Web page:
I recognize that there’s value in allowing the NTSB access to the conversations that led up to an incident. They’ll hopefully study the procedures and policies that could prevent this kind of situation. There’s still a big brother feel to it.

I couldn’t help but feel bad for the controller on duty. While the captain and I were waiting for the employee bus, he phoned the air traffic control center. The controller explained that a clearance was given to the Trans-Siberiana 1701, but that Trans-Siberiana 1790, who had also asked for a climb, had accepted the clearance instead. All airline names have been changed to protect the innocent.

I looked up the FAA definition of a Near Midair Collision:

A near midair collision is defined as an incident associated with the operation of an aircraft in which a possibility of collision occurs as a result of proximity of less than 500 feet to another aircraft, or a report is received from a pilot or a flight crew member stating that a collision hazard existed between two or more aircraft.

It turned out we were just a 100 to 200 feet away from the NMAC definition. So I guess it was “nearly a near midair collision.”

We both filed a report detailing the events. I recently received the response. We did everything by the book and it obviously wasn’t our fault, which meant that the case was closed as far as our involvement.

Someday I hope we’ll have a third layer of safety in addition to the protection offered by ATC and TCAS in the form of a two-lane airway using a half mile offset to the right. Ever since GPS was invented, we have reduced the normally 8-mile wide airways down to just a few feet thanks to the precise nature of the technology. But with that came greater reliance on TCAS to keep us out of trouble. I wrote about an inexpensive offset airway proposal previously and I’d love for the FAA to take another look at it. Adding layers to our safety net is what has made air travel so much more safe than in the early years of flying.

Cockpit Chronicles takes you along on some of Kent’s trips as an international co-pilot on the Boeing 757 and 767 based in Boston. Have any questions for Kent? Check out Plane Answers or follow him on Twitter @veryjr.

FAA admits near-collision of two jets

Early in the morning on November 23, two jets coming in for landing at Denver International Airport had a near-miss, as one plane tried to make a U-turn into the path of the other, causing the jets to come within 200 feet of one another.

According to ABC News, one jet was in a line of planes coming in for landing. The other was on a parallel path, and needed to be guided in to the line. Air traffic controllers gave the second plane incorrect instructions though, requiring it to turn around to right in the path of the other plane. The plane’s collision avoidance system sounded an alarm, and the pilots were able to avoid the other plane.

ABC News quoted a source as saying that the two planes merged on the radar screen and came with “a blink of an eye” of each other. As is always the case with incidents like these, the FAA is investigating.

Plane Answers: Airliners passing closely (with video) and how are tailwinds figured inflight?

Welcome to Gadling’s feature, Plane Answers, where our resident airline pilot, Kent Wien, answers your questions about everything from takeoff to touchdown and beyond. Have a question of your own? Ask away!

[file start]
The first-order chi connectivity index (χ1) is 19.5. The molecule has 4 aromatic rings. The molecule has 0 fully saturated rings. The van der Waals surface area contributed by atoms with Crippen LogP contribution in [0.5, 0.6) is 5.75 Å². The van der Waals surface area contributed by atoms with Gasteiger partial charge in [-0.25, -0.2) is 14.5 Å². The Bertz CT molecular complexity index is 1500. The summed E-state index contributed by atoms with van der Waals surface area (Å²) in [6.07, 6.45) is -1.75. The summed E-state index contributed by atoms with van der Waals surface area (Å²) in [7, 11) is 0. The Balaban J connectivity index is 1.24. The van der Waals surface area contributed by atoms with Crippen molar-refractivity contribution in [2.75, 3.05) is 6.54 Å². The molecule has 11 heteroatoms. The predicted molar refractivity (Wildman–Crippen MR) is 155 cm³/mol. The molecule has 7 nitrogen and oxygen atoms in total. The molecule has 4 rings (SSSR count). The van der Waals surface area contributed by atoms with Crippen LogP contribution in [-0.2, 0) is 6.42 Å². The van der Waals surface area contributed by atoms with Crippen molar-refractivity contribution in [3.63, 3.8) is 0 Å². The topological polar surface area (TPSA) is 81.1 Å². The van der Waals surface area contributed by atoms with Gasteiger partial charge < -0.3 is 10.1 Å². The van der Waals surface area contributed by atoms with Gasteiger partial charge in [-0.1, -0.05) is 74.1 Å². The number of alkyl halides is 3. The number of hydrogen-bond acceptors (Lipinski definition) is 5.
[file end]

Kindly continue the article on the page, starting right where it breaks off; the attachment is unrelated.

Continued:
Tim asks:

Kent,

Recently we (my wife and I) were going from PVD to TPA and while gazing out the window on a bright sunny day, we were amazed to notice a large amount (8-10) planes passing by us heading north. These planes “seemed” very close to our plane as I could clearly make out all of the markings on each one. Is this normal practice for the airlines?

Hi Tim,

I had a similar experience recently. Since I normally fly internationally, we don’t see quite as much traffic as you can pass on a domestic flight.

While flying from Dallas to Boston the other day, I decided to take some video during cruise of the numerous aircraft that we flew over or under. It makes for some nice scenes. At one point, we even pass under a pair of B-52′s.

You’re right in noticing that this seems to be more common. Since January 20th, 2005, the FAA has allowed aircraft to be flown at altitudes in 1,000 foot increments. Prior to that, flights above 18,000 feet were separated by 2,000 feet.

You might think this wouldn’t be as safe, but in fact, the opposite is true. Since opening up twice the amount of flight levels available to airplanes, the airspace is effectively doubled, giving controllers more room to operate flights around weather and to provide more direct flights.
Callum asks:

First off, thank you so much for taking the time to answer all these questions. I only recently found the list and I enjoyed reading your answers immensely.

My question is how does the in flight system that displays speed, location, heading etc. know what the tailwind speed is?

I imagine it’s easy to calculate your forward velocity through the air with some kind of windmill like device on the front of the aircraft. If this velocity is comprised of forward motion created by engine thrust and wind speed (positive or negative) how do the plane’s systems calculate each component?

(I bet I’m over thinking it and you’ll have a really simple, obvious answer :) )

Thanks!

Hi Callum,

You’re close. Almost all airplanes have a pitot tube that senses the airplane’s airspeed. Airliners also have GPS and/or ‘laser ring’ gyros that spin fast enough to sense any movement of the airplane. When the airspeed and heading is compared to the GPS or gyros, the relative wind speed can be displayed. We can see this on our map display at a glance, which is handy in the last few hundred feet before landing to get a preview of the crosswind we’ll likely have at touchdown.

I managed to take a quick picture of the highest winds I’ve run across at altitude, which was during a smooth ride, despite the fuzzy picture:

Do you have a question about something related to the pointy end of an airplane? Ask Kent and he’ll try to use it for next Monday’s Plane Answers. Check out his other blog, Cockpit Chronicles and travel along with him at work.